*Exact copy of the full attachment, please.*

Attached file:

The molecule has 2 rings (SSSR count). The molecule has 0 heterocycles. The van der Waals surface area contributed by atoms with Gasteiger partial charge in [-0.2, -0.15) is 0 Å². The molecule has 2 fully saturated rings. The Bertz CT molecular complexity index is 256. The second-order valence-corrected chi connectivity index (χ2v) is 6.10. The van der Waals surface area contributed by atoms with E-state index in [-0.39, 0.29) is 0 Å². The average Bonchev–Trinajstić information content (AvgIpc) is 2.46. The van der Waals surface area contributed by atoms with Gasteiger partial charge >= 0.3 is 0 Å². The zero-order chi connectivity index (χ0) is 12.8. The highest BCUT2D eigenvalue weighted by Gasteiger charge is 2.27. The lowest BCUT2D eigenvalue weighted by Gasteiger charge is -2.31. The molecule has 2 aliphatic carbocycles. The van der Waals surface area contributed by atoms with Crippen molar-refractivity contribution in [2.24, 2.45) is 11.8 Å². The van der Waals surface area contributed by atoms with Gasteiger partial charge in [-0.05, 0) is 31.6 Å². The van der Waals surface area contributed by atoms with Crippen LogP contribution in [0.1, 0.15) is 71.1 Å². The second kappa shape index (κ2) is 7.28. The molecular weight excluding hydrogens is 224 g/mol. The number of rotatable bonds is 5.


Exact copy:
The molecule has 2 rings (SSSR count). The molecule has 0 heterocycles. The van der Waals surface area contributed by atoms with Gasteiger partial charge in [-0.2, -0.15) is 0 Å². The molecule has 2 fully saturated rings. The Bertz CT molecular complexity index is 256. The second-order valence-corrected chi connectivity index (χ2v) is 6.10. The van der Waals surface area contributed by atoms with E-state index in [-0.39, 0.29) is 0 Å². The average Bonchev–Trinajstić information content (AvgIpc) is 2.46. The van der Waals surface area contributed by atoms with Gasteiger partial charge >= 0.3 is 0 Å². The zero-order chi connectivity index (χ0) is 12.8. The highest BCUT2D eigenvalue weighted by Gasteiger charge is 2.27. The lowest BCUT2D eigenvalue weighted by Gasteiger charge is -2.31. The molecule has 2 aliphatic carbocycles. The van der Waals surface area contributed by atoms with Crippen molar-refractivity contribution in [2.24, 2.45) is 11.8 Å². The van der Waals surface area contributed by atoms with Gasteiger partial charge in [-0.05, 0) is 31.6 Å². The van der Waals surface area contributed by atoms with Crippen LogP contribution in [0.1, 0.15) is 71.1 Å². The second kappa shape index (κ2) is 7.28. The molecular weight excluding hydrogens is 224 g/mol. The number of rotatable bonds is 5.